Edinburgh Eight Steps

Eight Steps To A Better Fringe: Q1

Published on Sunday 28 July 2019

This summer we are asking some of our favourite Fringe people to offer their advice – sometimes sensible, sometimes silly – for getting the most out of the Edinburgh Festival in eight steps, by answering out eight quick quiz questions. Here are the answers to question one…

Beyond posters and reviews, how do you suggest people pick shows to see at this year’s Fringe?

Joz Norris: Oh boy, oh boy, talk to people. Sometimes the most incredible shows aren’t even the ones with all the great reviews or the most eye-catching posters. See what people are really excited to tell you about, it might be something that’s flying completely under the radar.

Julia Croft: Listen to the word of mouth. Once the Festival is underway, you quickly start hearing from folks about the shows you cannot miss. And take a few chances – see something you might not usually go to see.

Chelsea McGuffin: Take a risk! There is so much on and so much to see. See something suggested, see a must-see show and see a bunch of things you have never heard of, or a style or form that is new to you. Edinburgh is something to be experienced so get in amongst it!

Al Samuels: Poll three or four Fringe super-nerds for recommendations. There are some people who somehow fit 50-60 shows in over the month.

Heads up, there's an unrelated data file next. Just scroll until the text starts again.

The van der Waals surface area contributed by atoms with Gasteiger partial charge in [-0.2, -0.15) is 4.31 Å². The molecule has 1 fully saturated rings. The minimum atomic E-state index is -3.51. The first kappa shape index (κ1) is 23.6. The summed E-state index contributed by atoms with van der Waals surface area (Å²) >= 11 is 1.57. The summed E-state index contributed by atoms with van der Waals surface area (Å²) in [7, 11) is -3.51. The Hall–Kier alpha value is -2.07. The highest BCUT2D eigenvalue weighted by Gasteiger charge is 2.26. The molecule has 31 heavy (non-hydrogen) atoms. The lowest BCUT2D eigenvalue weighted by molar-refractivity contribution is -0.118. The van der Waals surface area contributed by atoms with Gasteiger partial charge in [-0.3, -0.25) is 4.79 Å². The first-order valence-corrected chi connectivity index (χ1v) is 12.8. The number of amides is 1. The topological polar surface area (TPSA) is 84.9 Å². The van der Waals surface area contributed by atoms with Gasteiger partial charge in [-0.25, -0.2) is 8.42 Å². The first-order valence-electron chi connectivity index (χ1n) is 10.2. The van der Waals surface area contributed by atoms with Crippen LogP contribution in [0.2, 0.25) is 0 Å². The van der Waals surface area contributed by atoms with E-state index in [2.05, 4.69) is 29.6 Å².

Andy Field: One of the great things about the Fringe is how many bad shows there are and I love a bad show! A few years ago I found a Shakespearean-style tragedy based on the trial of Oscar Pistorious. They gave out stickers that said Hamlet, Macbeth, Othello, PISTORIOUS. You just don’t get to see people taking such bold, ill-advised creative punts that often in life, so you have to grab these opportunities with both hands. Someone flyers you for a show that sounds objectively terrible? Go to it. It only takes an hour and you might see something that stays with you forever.

Scream Phone: Word of mouth is a HUGE deal at the Fringe, so ask your friends and family what they have seen that they would recommend. And following on from that, spread the word when you see something you love! Twitter, Facebook, Tinder, Grindr… tell everyone!

Tanya Agarwal: Flyers! We’ve seen some brilliant things we found out about from random flyers that we’ve been given. The Fringe is such a great place to see things that you would normally never see and be pleasantly surprised – for the most part!